A friend of mine recently interjected when I was telling someone where I was from, “Oh, she’s from the town where old Mafioso are put out to pasture”. I burst out laughing. This was certainly one way to characterize the small town in the mountains of eastern Pennsylvania where I grew up. In fact, as a small child my mother would whisper under her breathe – something she absolutely never did unless talking about the mafia – “That man over there’s the boss. Always be careful of him.” I never asked, “Careful of what?” I didn’t need to ask. I knew it meant he was dangerous, stay away from him. And I did. I never acknowledged him if I saw him at a wake or funeral, which is the main social event where you were likely to run into people you didn’t otherwise see around. Instead I’d avert my eyes so he wouldn’t notice me.
Several people have sent me responses to my blog via e-mail. They are not used to blogging and so they are gun-shy about signing up to post. I anticipated this so, feel free to just use your first name or even “anonymous”. An email address is required but it is not published and it just needs to be a valid email format (that means it could not even be your real email address and it would still work). I have received spam responses in the past and my CMS allows me to moderate posts, so I won’t approve spam, but if you have something to say and want to post as anonymous go for it.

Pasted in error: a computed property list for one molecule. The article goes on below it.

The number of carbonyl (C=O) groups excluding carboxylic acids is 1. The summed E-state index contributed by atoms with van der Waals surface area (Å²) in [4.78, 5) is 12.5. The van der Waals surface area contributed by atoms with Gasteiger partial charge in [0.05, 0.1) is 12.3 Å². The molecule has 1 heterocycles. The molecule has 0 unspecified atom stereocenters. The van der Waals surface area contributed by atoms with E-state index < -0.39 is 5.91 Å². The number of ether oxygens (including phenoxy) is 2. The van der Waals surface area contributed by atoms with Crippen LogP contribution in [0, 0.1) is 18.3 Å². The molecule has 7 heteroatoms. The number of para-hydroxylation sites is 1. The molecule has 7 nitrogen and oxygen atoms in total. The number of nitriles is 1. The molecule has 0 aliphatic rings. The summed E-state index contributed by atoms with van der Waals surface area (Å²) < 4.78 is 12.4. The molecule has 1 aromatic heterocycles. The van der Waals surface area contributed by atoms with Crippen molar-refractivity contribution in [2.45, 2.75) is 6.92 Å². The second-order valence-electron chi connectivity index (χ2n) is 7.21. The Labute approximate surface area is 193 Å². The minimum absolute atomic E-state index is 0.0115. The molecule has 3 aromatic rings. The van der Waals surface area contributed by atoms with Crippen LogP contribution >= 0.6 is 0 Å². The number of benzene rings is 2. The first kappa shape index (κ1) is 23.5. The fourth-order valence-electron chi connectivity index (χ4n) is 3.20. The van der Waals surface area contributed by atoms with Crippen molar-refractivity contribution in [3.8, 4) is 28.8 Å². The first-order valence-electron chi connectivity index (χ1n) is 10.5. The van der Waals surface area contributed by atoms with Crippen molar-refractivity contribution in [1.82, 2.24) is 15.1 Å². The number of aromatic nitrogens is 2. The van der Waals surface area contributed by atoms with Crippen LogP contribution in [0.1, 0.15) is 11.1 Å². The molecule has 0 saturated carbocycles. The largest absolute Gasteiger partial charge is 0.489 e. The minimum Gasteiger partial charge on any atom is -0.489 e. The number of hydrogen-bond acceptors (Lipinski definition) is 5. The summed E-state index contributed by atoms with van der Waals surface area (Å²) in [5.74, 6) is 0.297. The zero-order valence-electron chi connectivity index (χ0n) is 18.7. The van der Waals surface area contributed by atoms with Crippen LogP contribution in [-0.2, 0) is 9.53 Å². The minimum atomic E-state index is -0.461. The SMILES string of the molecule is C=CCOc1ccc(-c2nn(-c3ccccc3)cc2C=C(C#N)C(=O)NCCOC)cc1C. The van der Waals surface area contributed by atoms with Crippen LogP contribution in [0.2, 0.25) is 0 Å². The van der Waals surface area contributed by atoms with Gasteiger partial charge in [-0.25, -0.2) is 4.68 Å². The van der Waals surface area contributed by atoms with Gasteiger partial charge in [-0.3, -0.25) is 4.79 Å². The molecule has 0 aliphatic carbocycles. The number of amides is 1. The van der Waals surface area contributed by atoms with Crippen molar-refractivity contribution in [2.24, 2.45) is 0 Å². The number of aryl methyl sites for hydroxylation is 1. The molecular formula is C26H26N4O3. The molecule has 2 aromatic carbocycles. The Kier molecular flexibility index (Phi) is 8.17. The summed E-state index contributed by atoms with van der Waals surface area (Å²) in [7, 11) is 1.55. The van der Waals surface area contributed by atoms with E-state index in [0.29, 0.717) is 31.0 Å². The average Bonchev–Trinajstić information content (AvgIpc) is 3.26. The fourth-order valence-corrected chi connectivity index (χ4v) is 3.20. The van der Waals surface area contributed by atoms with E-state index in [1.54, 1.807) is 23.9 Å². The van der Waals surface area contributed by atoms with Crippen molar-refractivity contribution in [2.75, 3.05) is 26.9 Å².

Read what’s here and post your thoughts and responses. I want to hear them!
I have been listening to “Mantra: Sacred Words of Power” as I commute the twenty-five miles each way to my downtown Philadelphia office. I am so excited to be learning something new. After listening for a while I do emerge from the car feeling like I’m in an altered state. I am learning that this is because the mantras have a vibrational, energetic effect. They are not processed like our English language, which is steeped in words that mean particular things that are processed in our minds. Mantras are ancient Sanskrit sounds. According to Thomas Ashley-Ferrand sound represents the highest spiritual state we can achieve.
“My leadership coaching helps you identify who you are – both your strengths and vulnerabilities – and how to use them to go further than you ever thought possible in your career and life.”
Elizabeth C. Hechtman is passionate about people leading every aspect of their lives. For over 25 years she's collaborated with clients to be leaders in their families and relationships, at work, with friends, and with their finances, health and wellness.
Elizabeth's clients are c-suite professionals, entrepreneurs, middle managers, creative professionals, recent brides/grooms, stay-at-home parents, and singles. She lives in the Philadelphia suburbs.
She created this blog as a forum to disseminate the golden nuggets she learns everyday, bat around her views on leadership and and invite a rich dialogue about all of it.